As global cyberattacks persist, cybersecurity is becoming a main focus in the C-suite. Gone are the days where it’s just a concern for IT teams. These rapid, sophisticated attacks across industries have demonstrated that cybersecurity is the responsibility of the entire organization as they seek to avoid the crippling effects associated with data breaches.
This is especially true of finance teams and financial executives. Financial executives are tasked with the job of ensuring consistent fiscal well-being and driving economic growth within their organizations, while determining and avoiding risk factors. Additionally, 38 percent of employees in financial roles claimed CFO as the role responsible for cybersecurity at their organization. To this end, corporate finance teams have to be concerned with, and take ownership of, cybersecurity initiatives within their organizations.
These breaches can result in non-compliance fines and reputational damage that can have lasting effects on the bottom line, with 85 percent of managers at financial institutions stating damage to reputation as the most prominent consequence of a data breach. With GDPR taking effect in May 2018, the consequences of not following regulations and compliance standards will take on a new level of financial and reputational penalties, including damage to the digital trust that you have with your customers, employees, investors and other stakeholders.
Due to the various types of monetary transactions and data that go through the finance department – bank account information, money transfers, invoices and more – these teams are prime targets for cyberattacks. As financial executives get proactive about cybersecurity, here are some of the top attack methods and vectors, along with mitigation strategies to consider.
To mitigate the financial risks posed by these and other threats, financial executives should work with leaders and departments across the organization to build a secure environment, both in terms of personnel and IT infrastructure.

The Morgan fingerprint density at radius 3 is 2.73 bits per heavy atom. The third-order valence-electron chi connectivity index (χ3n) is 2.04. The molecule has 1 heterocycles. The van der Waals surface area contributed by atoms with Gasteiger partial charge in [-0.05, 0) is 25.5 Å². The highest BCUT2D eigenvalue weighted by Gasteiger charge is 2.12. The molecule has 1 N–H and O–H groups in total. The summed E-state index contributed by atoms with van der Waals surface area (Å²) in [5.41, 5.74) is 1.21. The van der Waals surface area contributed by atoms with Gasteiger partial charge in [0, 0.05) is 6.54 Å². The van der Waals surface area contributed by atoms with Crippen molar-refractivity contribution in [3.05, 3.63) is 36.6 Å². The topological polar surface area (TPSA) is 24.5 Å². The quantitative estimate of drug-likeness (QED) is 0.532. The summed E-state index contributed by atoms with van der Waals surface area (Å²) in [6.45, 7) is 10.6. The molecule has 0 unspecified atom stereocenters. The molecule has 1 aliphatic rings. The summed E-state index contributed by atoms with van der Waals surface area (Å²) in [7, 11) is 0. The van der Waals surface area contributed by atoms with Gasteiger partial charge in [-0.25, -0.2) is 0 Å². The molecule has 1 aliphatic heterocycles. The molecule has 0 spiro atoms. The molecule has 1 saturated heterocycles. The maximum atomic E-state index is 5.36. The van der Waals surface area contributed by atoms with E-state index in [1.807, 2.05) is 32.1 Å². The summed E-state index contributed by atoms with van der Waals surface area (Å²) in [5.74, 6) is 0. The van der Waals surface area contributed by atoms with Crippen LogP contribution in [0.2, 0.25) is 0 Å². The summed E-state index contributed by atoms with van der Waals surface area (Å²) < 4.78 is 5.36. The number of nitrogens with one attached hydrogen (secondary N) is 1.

One way to do this is to ensure your organization is aware of common cyber threats. Being aware of your own susceptibility to cyberattacks will make your organization more equipped to handle them. Financial executives can do this by having employees participate in cybersecurity training that will make them more cautious when opening emails from unknown sources, or emails that contain suspicious content.
Additionally, executives should encourage IT to administer cyber threat assessments at regular intervals to understand where the business is vulnerable and build defenses accordingly.
With a cyber-aware culture, executives must then ensure that the organization has the proper security architecture in place to detect, isolate, and mitigate any breach in real-time across distributed environments.
By implementing a fabric-based approach to security, organizations can get real-time intelligence of data movement across their network from endpoints to the cloud. The integration of security tools ensures that each solution is up-to-date with the most current threat intelligence, and provides single-pane of glass management.
Finally, financial executives need to make sure there is a clear understanding of which data is the most critical, where that data is stored, and who has access to it. Among the most effective ways to do this is with internal segmentation and access management. Internal segmentation isolates sensitive data behind a special-purpose firewall, ensuring that in the event of a breach this data is not compromised while giving greater visibility into lateral data movement. Access management ensures that only necessary employees are able to access this data, reducing internal threats.
Cybersecurity is no longer just a job for IT teams. With sophisticated attacks that can do permanent damage to an organization’s bottom line, C-level executives, especially in finance, have to take a leading role in cybersecurity initiatives. The most effective way to do this is by building a culture of cybersecurity awareness and ensuring the correct tools are in place to detect and mitigate threats.
Original article published in Global Banking and Finance and can be found here.
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